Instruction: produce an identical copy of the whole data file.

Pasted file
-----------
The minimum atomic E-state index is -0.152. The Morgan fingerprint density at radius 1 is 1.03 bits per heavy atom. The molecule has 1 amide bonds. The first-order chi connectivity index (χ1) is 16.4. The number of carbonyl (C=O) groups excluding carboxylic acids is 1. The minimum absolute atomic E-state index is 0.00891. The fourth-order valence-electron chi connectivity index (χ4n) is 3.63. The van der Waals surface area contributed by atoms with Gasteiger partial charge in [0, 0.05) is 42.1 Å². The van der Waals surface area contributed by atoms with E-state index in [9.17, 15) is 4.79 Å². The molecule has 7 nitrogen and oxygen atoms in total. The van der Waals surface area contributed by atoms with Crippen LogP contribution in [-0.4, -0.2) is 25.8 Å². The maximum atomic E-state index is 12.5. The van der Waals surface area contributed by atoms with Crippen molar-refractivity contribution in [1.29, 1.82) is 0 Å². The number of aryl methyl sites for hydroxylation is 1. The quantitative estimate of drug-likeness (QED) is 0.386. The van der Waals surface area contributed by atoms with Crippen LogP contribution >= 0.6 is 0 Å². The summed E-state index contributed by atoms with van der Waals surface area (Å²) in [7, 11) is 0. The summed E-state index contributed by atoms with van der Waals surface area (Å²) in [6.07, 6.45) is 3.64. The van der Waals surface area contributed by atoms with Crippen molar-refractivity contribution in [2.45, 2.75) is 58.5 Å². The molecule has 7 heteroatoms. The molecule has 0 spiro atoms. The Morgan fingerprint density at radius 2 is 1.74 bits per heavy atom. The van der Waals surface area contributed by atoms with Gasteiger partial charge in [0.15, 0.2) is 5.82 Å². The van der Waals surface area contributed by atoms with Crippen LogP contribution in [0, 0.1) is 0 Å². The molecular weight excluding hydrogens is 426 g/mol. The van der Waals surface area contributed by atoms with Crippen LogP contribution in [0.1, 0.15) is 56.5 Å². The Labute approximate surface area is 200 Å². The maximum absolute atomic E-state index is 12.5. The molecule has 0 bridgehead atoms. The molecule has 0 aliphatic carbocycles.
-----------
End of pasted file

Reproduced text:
The minimum atomic E-state index is -0.152. The Morgan fingerprint density at radius 1 is 1.03 bits per heavy atom. The molecule has 1 amide bonds. The first-order chi connectivity index (χ1) is 16.4. The number of carbonyl (C=O) groups excluding carboxylic acids is 1. The minimum absolute atomic E-state index is 0.00891. The fourth-order valence-electron chi connectivity index (χ4n) is 3.63. The van der Waals surface area contributed by atoms with Gasteiger partial charge in [0, 0.05) is 42.1 Å². The van der Waals surface area contributed by atoms with E-state index in [9.17, 15) is 4.79 Å². The molecule has 7 nitrogen and oxygen atoms in total. The van der Waals surface area contributed by atoms with Crippen LogP contribution in [-0.4, -0.2) is 25.8 Å². The maximum atomic E-state index is 12.5. The van der Waals surface area contributed by atoms with Crippen molar-refractivity contribution in [1.29, 1.82) is 0 Å². The number of aryl methyl sites for hydroxylation is 1. The quantitative estimate of drug-likeness (QED) is 0.386. The van der Waals surface area contributed by atoms with Crippen LogP contribution >= 0.6 is 0 Å². The summed E-state index contributed by atoms with van der Waals surface area (Å²) in [7, 11) is 0. The summed E-state index contributed by atoms with van der Waals surface area (Å²) in [6.07, 6.45) is 3.64. The van der Waals surface area contributed by atoms with Crippen molar-refractivity contribution in [2.45, 2.75) is 58.5 Å². The molecule has 7 heteroatoms. The molecule has 0 spiro atoms. The Morgan fingerprint density at radius 2 is 1.74 bits per heavy atom. The van der Waals surface area contributed by atoms with Gasteiger partial charge in [0.15, 0.2) is 5.82 Å². The van der Waals surface area contributed by atoms with Crippen LogP contribution in [0, 0.1) is 0 Å². The molecular weight excluding hydrogens is 426 g/mol. The van der Waals surface area contributed by atoms with Crippen LogP contribution in [0.1, 0.15) is 56.5 Å². The Labute approximate surface area is 200 Å². The maximum absolute atomic E-state index is 12.5. The molecule has 0 bridgehead atoms. The molecule has 0 aliphatic carbocycles.